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Florida's Counting That Right Now-Spkr Gingrich's Electability To be Determined by Wall Street's Effectivity

Reader comment on item: Why Newt Gingrich Was Right about Palestinian History
in response to reader comment: OK--- who then?

Submitted by M. Tovey (United States), Jan 31, 2012 at 19:23

Electability is a subjective term in politics at best; and a poor litmus test if all one is looking at is the ability to win based upon whose perspective one desires to back. If electability was all that was needed in 2008, then the current office holder beat all the odds when one looks at his credentials-not too hard considering the slim dossier of accomplishments-yet he got in.

The Republicans are hard pressed to discern what is at stake if everyone agrees that the issues are joined between the institutions of the party versus the ability of the party to govern more than what Wall Street pundits want to be governed and nothing is distinguished. Part of the nation's issues is that too many people rely upon the 'free market system' to bring about prosperity; but that is flawed because it is not reliable for the average citizen. And yet that is what the Republican Party seems focused on-whether government should be more or less involved in market issues and not getting it right.

It is obvious that Speaker Gingrich's electability is being set up to rise and fall on the word put out on the street by the Republican Party's institutionalists who have run afoul of the Tea Party dissatisfaction on the way government is currently run. Once the Tea party was able to shake up the congress in 2010, what happened to the fervor that propelled them into office (pssffiiittt-the sound of a candle being put out)?

Now, the Republican Party's institutionalists seem to have selected Gov. Romney as their favorite-money is apparently not an object to get that message across. After all, he's one of them; a Wall Street operative if ever there was one, making and breaking businesses as is necessary and convenient to achieve the bottom line. Were it not for the fact that people of the general citizenry are not aware of how the Wall Street mentality works against individual prosperity (for every Romney and associate, how many uncounted people are losers when the market dives and sweeps away someone else's retirement cushion-or entire retirement funding overall? Over twenty years ago, it was part of the housing market then-just like it is now). When it becomes apparent that the government seems unable to provide retirement or other protections, is this not among the reasons government gets into trouble right after the jobs are lost? There is nothing wrong with the 'free market' if the raider mentality is curtailed.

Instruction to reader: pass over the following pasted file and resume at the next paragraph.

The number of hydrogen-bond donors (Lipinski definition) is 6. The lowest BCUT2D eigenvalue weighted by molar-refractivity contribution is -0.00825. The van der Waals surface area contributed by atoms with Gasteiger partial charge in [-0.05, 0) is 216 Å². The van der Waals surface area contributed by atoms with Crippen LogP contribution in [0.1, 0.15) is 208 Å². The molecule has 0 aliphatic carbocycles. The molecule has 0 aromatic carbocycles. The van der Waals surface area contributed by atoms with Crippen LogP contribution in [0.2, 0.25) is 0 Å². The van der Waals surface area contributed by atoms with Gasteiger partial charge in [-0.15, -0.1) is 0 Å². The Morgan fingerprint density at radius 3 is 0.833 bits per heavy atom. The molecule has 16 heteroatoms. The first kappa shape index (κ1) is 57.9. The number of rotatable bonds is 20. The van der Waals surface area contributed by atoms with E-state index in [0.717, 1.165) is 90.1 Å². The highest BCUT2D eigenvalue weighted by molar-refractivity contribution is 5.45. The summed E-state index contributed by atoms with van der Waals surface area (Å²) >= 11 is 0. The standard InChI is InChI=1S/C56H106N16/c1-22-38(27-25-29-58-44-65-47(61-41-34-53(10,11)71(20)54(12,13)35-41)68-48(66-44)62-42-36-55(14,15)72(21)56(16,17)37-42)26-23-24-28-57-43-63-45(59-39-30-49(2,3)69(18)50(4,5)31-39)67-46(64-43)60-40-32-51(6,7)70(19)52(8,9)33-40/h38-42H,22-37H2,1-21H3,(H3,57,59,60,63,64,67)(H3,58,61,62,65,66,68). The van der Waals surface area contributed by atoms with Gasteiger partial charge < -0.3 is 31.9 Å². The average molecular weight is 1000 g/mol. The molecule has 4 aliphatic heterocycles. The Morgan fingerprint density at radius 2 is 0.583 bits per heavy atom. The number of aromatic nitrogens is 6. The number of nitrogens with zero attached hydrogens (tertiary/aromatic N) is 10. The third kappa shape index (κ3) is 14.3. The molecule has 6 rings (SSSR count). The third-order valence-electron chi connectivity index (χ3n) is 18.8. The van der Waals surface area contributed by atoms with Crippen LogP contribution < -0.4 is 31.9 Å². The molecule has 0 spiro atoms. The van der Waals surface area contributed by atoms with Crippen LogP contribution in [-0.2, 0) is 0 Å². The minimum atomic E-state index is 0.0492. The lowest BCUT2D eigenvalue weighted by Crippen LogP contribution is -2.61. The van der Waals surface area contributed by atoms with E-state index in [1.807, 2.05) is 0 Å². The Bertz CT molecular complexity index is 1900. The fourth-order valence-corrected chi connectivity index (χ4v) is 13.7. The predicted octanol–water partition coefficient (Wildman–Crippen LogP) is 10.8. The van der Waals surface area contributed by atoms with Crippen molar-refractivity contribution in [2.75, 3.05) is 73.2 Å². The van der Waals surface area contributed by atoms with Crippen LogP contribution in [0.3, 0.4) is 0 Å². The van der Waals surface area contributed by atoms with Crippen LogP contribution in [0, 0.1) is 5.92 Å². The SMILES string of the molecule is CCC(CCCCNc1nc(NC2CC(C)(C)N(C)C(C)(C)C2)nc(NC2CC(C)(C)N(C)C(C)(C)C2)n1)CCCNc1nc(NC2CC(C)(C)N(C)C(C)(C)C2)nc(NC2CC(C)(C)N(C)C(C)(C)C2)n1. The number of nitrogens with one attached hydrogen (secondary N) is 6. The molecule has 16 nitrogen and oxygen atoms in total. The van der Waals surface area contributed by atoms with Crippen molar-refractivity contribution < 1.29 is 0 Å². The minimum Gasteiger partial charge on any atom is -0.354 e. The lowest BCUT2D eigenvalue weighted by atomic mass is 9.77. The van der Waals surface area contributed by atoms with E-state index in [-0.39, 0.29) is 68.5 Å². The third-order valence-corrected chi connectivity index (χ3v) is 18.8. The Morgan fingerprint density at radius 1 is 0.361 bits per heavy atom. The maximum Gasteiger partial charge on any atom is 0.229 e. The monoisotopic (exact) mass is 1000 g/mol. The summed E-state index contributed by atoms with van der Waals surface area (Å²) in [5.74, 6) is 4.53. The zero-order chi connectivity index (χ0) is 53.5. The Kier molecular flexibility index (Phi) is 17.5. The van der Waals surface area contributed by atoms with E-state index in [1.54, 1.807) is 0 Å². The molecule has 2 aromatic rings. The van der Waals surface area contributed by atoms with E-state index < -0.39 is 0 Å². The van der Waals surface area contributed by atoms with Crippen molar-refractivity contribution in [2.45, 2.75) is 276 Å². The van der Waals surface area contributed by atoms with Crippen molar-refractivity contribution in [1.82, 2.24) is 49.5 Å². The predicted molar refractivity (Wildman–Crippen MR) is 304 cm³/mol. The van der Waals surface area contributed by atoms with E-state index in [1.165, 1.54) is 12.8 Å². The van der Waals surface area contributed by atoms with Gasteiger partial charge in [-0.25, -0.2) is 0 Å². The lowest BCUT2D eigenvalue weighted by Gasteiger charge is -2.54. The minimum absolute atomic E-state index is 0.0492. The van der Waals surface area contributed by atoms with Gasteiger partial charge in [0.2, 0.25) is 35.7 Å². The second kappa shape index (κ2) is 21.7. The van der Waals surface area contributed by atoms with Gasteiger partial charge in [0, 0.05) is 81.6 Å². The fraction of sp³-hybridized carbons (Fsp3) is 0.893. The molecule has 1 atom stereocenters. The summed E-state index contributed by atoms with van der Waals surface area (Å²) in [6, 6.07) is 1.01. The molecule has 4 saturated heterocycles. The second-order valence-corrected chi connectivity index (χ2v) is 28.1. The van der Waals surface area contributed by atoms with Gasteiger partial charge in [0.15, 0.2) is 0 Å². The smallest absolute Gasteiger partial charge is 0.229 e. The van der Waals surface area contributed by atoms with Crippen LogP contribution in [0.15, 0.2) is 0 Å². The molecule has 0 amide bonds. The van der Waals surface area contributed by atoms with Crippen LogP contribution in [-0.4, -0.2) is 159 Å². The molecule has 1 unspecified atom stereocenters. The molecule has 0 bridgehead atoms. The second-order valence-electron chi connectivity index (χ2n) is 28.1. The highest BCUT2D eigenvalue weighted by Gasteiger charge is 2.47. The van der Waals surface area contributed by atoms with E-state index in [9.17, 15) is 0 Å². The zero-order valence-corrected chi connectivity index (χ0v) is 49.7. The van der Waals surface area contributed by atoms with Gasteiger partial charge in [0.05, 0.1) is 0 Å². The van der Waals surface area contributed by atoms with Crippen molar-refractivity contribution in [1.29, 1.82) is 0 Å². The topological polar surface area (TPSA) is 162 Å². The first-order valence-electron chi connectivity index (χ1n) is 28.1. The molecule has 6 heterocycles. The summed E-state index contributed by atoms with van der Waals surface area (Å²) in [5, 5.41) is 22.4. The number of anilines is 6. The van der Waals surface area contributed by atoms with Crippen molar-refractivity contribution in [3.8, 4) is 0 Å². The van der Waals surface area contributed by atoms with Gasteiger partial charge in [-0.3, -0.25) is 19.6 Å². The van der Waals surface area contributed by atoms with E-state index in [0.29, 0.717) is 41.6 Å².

Now, jobs are indeed important; but they are evermore increasingly so because business dictates are that whatever makes or breaks the bottom line is more important than the small people upon whose backs the productivity depends. How many jobs were lost to the Wall Street mentality of eliminating better paying jobs for lesser paying ones for the sake of the bottom line? And the institutional government did nothing?

The current office holder of the American Administrative Chief Executive is not F.D.R., apparently left wanting for good ideas for the American common good or is completely focused upon some other means to govern that escapes the American way of doing things. It is definitively not working well with him in charge, now is it? But his electability by the Democratic Party's temperament and war chest does not have them seem all too concerned-I have little regard for the pundits saying that he's a one termer and then sit complacently by while so many unconstitutional acts are being perpetrated on the America public.

Odds are that Gov. Romney will be no more electable in this environment than Dole in 1996 or McCain in 2008, all of whom were moderates following the institutional line. Does that mean I think Speaker Gingrich is more electable that the others? That depend s upon the mindset of the electorate to discern what is necessary to get the U. S. out of the doldrums before it is too late, now doesn't it. And that is what Speaker Gingrich is trying to say, in my humble opinion.


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